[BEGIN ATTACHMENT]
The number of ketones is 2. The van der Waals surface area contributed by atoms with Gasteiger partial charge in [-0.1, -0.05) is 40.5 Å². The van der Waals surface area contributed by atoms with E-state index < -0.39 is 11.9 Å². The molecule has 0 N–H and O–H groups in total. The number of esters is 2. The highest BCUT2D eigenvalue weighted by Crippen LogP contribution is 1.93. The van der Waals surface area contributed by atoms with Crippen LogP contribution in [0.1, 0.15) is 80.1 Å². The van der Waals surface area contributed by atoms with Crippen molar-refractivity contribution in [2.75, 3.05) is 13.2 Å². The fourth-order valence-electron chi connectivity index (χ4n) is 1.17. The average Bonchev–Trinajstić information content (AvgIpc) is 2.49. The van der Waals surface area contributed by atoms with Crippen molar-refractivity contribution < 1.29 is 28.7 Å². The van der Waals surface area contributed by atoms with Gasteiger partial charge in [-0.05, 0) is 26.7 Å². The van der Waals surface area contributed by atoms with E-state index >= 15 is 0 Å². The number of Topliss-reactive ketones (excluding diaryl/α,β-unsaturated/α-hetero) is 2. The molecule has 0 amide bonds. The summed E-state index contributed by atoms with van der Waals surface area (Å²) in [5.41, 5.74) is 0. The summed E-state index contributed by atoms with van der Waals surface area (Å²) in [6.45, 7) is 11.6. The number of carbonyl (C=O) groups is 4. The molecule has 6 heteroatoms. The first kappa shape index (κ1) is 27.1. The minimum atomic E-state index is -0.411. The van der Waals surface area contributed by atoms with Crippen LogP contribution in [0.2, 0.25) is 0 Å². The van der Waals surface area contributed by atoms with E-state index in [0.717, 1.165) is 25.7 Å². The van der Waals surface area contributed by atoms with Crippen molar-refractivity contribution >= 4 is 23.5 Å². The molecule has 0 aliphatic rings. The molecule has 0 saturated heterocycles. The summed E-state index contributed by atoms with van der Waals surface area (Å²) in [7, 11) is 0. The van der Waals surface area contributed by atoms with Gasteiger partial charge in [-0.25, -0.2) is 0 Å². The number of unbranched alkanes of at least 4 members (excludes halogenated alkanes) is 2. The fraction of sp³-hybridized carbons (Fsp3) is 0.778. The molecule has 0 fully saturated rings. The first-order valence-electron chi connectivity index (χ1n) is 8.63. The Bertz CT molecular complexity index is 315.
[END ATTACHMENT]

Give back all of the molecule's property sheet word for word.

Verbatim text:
The number of ketones is 2. The van der Waals surface area contributed by atoms with Gasteiger partial charge in [-0.1, -0.05) is 40.5 Å². The van der Waals surface area contributed by atoms with E-state index < -0.39 is 11.9 Å². The molecule has 0 N–H and O–H groups in total. The number of esters is 2. The highest BCUT2D eigenvalue weighted by Crippen LogP contribution is 1.93. The van der Waals surface area contributed by atoms with Crippen LogP contribution in [0.1, 0.15) is 80.1 Å². The van der Waals surface area contributed by atoms with Crippen molar-refractivity contribution in [2.75, 3.05) is 13.2 Å². The fourth-order valence-electron chi connectivity index (χ4n) is 1.17. The average Bonchev–Trinajstić information content (AvgIpc) is 2.49. The van der Waals surface area contributed by atoms with Crippen molar-refractivity contribution < 1.29 is 28.7 Å². The van der Waals surface area contributed by atoms with Gasteiger partial charge in [-0.05, 0) is 26.7 Å². The van der Waals surface area contributed by atoms with E-state index >= 15 is 0 Å². The number of Topliss-reactive ketones (excluding diaryl/α,β-unsaturated/α-hetero) is 2. The molecule has 0 amide bonds. The summed E-state index contributed by atoms with van der Waals surface area (Å²) in [5.41, 5.74) is 0. The summed E-state index contributed by atoms with van der Waals surface area (Å²) in [6.45, 7) is 11.6. The number of carbonyl (C=O) groups is 4. The molecule has 6 heteroatoms. The first kappa shape index (κ1) is 27.1. The minimum atomic E-state index is -0.411. The van der Waals surface area contributed by atoms with Crippen LogP contribution in [0.2, 0.25) is 0 Å². The van der Waals surface area contributed by atoms with E-state index in [0.717, 1.165) is 25.7 Å². The van der Waals surface area contributed by atoms with Crippen molar-refractivity contribution >= 4 is 23.5 Å². The molecule has 0 aliphatic rings. The molecule has 0 saturated heterocycles. The summed E-state index contributed by atoms with van der Waals surface area (Å²) in [7, 11) is 0. The van der Waals surface area contributed by atoms with Gasteiger partial charge in [-0.25, -0.2) is 0 Å². The number of unbranched alkanes of at least 4 members (excludes halogenated alkanes) is 2. The fraction of sp³-hybridized carbons (Fsp3) is 0.778. The molecule has 0 fully saturated rings. The first-order valence-electron chi connectivity index (χ1n) is 8.63. The Bertz CT molecular complexity index is 315.